In the past 10 years we have witnessed an exponential growth in data being created and familiarized ourselves with new concepts such as Artificial Intelligence and Internet of Things. This growth is not just noticeable in the volume of data, but also in data quality and diversity. Growth will inevitably continue to increase, and according to a study by International Data Corporation, by 2025 it is estimated that 463 exabytes (1 EB = 1 million terabytes) of data will be created daily.
In 2020, using this network of available data by performing analytics on it has become one of the biggest trends amongst companies trying to keep up with the data revolution. Analytics can be performed for multiple different tasks such as improving customer engagement and making a personalized experience, making faster and more efficient business decisions, helping finding new business opportunities, or just keeping up with competitors in the industry who are doing the same.
Considering the vastness of data which is available, and the various analytics tools and practices being used in different models by different companies, it can be hard to decide on which ones are right to adopt for your organization. This is an important step and can be the deciding factor on whether the vast amount of money your organization invests in analytics gives you the competitive edge or not. Further we will discuss some things you can keep check to make sure you are on the right track with respect to your analytics journey.
Introduce Data Governance Methods
Data Governance is a set of practices that principles and practices that ensure high quality throughout the complete lifecycle of your data. This involves the creation of a framework that fits the organizations’ pre-defined goals and fulfills the data standards to fit into the business model and further enhance the desired outcomes. Primarily governance is done to define where and in what form data is stored (exploring options such as data lakes or data warehouses), how it is protected and backed up, and who has access to it. It can also involve checking on the consistency and quality of new data. Governance gives the organization a broader consistent view of all entities that fall within the framework, and also helps with data integration.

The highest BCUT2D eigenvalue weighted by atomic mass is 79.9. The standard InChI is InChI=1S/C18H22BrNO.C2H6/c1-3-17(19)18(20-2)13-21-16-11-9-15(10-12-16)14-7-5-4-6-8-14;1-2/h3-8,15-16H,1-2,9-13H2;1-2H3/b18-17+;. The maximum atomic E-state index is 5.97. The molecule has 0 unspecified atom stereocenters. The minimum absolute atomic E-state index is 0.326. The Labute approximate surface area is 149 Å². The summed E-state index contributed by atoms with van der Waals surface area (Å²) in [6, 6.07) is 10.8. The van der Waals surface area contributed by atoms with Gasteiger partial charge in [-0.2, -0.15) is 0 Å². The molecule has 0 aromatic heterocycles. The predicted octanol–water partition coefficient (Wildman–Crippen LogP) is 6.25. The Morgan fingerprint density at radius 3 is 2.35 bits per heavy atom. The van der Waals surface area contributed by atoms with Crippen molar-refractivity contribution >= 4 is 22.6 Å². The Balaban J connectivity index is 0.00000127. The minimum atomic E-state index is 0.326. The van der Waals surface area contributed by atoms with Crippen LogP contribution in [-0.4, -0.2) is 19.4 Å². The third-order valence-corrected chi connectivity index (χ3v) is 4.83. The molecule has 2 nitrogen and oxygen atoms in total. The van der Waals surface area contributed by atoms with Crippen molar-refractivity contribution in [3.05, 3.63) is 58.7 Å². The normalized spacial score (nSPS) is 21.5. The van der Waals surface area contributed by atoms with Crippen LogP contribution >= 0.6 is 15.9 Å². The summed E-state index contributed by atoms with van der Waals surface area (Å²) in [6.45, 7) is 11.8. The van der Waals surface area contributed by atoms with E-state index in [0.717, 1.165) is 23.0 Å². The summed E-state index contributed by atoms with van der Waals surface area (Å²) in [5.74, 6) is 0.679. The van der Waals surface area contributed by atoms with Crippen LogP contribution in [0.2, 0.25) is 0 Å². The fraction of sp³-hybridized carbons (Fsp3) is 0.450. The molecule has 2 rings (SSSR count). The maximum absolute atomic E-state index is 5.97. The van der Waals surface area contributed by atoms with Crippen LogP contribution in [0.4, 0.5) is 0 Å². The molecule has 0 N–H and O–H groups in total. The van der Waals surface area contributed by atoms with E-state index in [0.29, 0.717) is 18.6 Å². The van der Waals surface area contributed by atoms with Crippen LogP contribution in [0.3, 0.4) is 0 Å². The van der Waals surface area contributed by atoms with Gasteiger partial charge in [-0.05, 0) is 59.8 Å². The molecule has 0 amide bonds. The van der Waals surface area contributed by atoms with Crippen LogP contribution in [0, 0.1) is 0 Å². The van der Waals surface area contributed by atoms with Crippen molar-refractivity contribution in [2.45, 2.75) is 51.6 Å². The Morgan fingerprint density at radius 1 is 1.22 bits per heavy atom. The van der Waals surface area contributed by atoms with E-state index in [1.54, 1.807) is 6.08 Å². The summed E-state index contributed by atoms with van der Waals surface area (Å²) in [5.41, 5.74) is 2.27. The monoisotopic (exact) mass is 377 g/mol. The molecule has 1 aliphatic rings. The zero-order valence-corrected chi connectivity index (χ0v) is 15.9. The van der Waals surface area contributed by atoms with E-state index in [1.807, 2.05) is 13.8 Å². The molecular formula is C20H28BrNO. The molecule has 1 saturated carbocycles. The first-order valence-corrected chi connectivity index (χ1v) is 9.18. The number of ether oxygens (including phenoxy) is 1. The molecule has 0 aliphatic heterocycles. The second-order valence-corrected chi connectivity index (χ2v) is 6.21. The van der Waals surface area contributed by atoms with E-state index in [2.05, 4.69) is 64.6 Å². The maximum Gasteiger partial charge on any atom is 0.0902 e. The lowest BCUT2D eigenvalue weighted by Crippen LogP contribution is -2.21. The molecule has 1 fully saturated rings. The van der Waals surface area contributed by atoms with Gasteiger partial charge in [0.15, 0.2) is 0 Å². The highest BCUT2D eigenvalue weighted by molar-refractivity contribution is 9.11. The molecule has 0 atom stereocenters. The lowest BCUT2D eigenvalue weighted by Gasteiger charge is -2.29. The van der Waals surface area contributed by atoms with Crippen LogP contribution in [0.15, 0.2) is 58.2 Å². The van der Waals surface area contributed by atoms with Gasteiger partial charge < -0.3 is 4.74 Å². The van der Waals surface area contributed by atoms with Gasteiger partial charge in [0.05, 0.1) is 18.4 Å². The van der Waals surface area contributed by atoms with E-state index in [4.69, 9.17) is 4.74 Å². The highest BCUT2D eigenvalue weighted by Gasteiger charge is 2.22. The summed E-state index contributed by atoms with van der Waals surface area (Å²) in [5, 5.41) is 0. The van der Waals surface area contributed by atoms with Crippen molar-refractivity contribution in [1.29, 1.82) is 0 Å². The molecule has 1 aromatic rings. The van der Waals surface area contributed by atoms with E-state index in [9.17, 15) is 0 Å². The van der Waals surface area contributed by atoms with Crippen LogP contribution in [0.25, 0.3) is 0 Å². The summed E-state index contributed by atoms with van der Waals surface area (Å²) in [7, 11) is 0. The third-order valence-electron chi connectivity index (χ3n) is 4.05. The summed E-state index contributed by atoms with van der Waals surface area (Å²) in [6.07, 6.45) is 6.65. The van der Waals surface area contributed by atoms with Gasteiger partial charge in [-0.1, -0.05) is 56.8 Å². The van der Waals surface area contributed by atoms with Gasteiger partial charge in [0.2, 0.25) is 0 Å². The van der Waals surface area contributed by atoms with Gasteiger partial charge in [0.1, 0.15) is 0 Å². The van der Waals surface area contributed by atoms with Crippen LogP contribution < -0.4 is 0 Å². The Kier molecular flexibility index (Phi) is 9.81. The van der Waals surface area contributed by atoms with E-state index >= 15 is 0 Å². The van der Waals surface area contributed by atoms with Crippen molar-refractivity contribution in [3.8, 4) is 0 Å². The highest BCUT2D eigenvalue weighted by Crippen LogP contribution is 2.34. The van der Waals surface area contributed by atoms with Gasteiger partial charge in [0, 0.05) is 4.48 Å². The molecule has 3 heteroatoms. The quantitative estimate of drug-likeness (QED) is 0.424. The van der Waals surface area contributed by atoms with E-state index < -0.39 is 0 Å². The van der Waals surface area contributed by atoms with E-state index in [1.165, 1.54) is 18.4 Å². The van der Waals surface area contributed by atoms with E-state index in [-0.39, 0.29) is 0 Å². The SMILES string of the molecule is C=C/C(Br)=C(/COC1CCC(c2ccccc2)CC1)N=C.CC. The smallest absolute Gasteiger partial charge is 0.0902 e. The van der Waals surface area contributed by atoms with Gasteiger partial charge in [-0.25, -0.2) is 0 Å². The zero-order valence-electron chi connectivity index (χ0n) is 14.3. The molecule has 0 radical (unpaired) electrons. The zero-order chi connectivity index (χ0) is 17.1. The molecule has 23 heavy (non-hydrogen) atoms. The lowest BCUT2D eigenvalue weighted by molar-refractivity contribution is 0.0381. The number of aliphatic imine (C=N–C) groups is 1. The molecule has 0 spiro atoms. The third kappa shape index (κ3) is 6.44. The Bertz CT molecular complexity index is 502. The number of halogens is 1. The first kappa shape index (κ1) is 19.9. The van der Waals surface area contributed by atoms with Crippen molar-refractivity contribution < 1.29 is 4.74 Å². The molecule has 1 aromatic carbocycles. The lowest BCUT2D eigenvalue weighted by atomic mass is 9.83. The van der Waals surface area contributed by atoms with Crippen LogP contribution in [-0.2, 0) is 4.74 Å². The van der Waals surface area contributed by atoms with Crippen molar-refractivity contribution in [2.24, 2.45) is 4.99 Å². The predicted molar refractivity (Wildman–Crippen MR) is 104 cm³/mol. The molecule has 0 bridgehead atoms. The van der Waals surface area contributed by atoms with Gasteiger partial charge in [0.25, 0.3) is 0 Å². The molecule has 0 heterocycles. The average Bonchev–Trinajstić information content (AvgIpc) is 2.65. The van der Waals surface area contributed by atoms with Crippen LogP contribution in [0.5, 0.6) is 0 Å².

Involve the Stakeholders
The most common misconception about analytics projects is that they should be run by the IT department, and a certain budget and time is given by the company to do these projects. The problem is that the analytics projects should have heavy involvement from the business and marketing team, as the objective is usually to predict future strategies and support decision making. If the stakeholders are not clear about what they want, then an analyst may not truly understand the real business problem and succumbs to trial and error, that often turns out to be the reason for failure. All parties affected by the project need to be involved in the entire process and communicate with each other for the right results.
A mistake made by organizations is that they devote all their resources on implementing the first version of the solution, and they lack the vision to scale the project to truly be successful or to accommodate changing requirements. Even the best projects need constant tweaking and continuous improvement to live up to the customer expectations and produce value. Explicitly, set aside a budget, resources, and expectations for rapid revisions. Let there be a common understanding within the team that changes, and sometimes even major ones, are necessary for improvement. Also keep in mind that once you start on an analytics program you shouldn’t stop. Every year there should be investment to further advance and improve the existing data strategy.
Reality Check: Goals, Budget, Expectations
It is important to know that every project is unique and provides different challenges. Most data analytics projects fail because the investment in time and budget is underestimated by a huge amount. It is necessary to have certain expectations and a solid plan before the beginning of the project, but also the mindset to deal with problems as they come up while the project is ongoing. Sometimes the analyst sets goals that may seem easily achievable before the beginning of the project, but as it goes on reaching this goal might get harder. It is advisable to perform a reality check:
- Set the bar low because it is always nice when you overachieve, but the project is considered a failure if you don’t reach your expected goal.
- Invest in understanding the functionality and business expectations sought from the project.
- Keep a realistic schedule while considering all factors, as well as a reserve budget in case it is required at a later stage in the project.
We started with the importance of data analytics and followed up with ways you can make sure your projects are being carried out the right way. Incorporating these ideas will introduce a shift in the entire business paradigm, and help your company become a data-driven organization. This will require trust and cooperation from the executives and, if carried out properly, you will see results where your smart decisions are helping the organization increase efficiency and productivity, as well as reduced turnaround time.